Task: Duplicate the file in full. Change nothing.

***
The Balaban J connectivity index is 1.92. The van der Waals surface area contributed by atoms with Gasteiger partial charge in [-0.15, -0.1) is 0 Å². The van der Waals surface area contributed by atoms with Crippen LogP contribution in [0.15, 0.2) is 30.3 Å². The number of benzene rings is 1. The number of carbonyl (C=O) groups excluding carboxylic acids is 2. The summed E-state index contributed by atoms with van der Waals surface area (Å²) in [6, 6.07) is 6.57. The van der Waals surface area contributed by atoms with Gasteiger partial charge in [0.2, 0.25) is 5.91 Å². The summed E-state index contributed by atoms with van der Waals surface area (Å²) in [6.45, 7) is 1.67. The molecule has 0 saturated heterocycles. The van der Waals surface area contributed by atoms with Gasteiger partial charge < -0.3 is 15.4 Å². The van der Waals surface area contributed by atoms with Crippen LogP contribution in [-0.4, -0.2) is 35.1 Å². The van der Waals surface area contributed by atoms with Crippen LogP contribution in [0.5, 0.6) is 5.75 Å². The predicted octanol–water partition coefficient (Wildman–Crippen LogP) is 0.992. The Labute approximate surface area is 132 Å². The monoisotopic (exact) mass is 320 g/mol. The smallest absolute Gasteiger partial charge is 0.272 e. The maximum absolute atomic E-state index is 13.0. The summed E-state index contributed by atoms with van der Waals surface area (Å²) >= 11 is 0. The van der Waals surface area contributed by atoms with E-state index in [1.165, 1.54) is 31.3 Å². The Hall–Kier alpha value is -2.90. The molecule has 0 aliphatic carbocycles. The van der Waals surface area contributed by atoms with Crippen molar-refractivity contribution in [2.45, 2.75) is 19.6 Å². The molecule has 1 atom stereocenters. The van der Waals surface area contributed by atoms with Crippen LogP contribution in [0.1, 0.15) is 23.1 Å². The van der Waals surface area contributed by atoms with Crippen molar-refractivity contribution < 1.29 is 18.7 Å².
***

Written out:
The Balaban J connectivity index is 1.92. The van der Waals surface area contributed by atoms with Gasteiger partial charge in [-0.15, -0.1) is 0 Å². The van der Waals surface area contributed by atoms with Crippen LogP contribution in [0.15, 0.2) is 30.3 Å². The number of benzene rings is 1. The number of carbonyl (C=O) groups excluding carboxylic acids is 2. The summed E-state index contributed by atoms with van der Waals surface area (Å²) in [6, 6.07) is 6.57. The van der Waals surface area contributed by atoms with Gasteiger partial charge in [0.2, 0.25) is 5.91 Å². The summed E-state index contributed by atoms with van der Waals surface area (Å²) in [6.45, 7) is 1.67. The molecule has 0 saturated heterocycles. The van der Waals surface area contributed by atoms with Gasteiger partial charge < -0.3 is 15.4 Å². The van der Waals surface area contributed by atoms with Crippen LogP contribution in [-0.4, -0.2) is 35.1 Å². The van der Waals surface area contributed by atoms with Crippen LogP contribution in [0.5, 0.6) is 5.75 Å². The predicted octanol–water partition coefficient (Wildman–Crippen LogP) is 0.992. The Labute approximate surface area is 132 Å². The monoisotopic (exact) mass is 320 g/mol. The smallest absolute Gasteiger partial charge is 0.272 e. The maximum absolute atomic E-state index is 13.0. The summed E-state index contributed by atoms with van der Waals surface area (Å²) >= 11 is 0. The van der Waals surface area contributed by atoms with E-state index in [1.165, 1.54) is 31.3 Å². The Hall–Kier alpha value is -2.90. The molecule has 0 aliphatic carbocycles. The van der Waals surface area contributed by atoms with Crippen molar-refractivity contribution in [2.45, 2.75) is 19.6 Å². The molecule has 1 atom stereocenters. The van der Waals surface area contributed by atoms with Crippen LogP contribution in [0.1, 0.15) is 23.1 Å². The van der Waals surface area contributed by atoms with Crippen molar-refractivity contribution < 1.29 is 18.7 Å².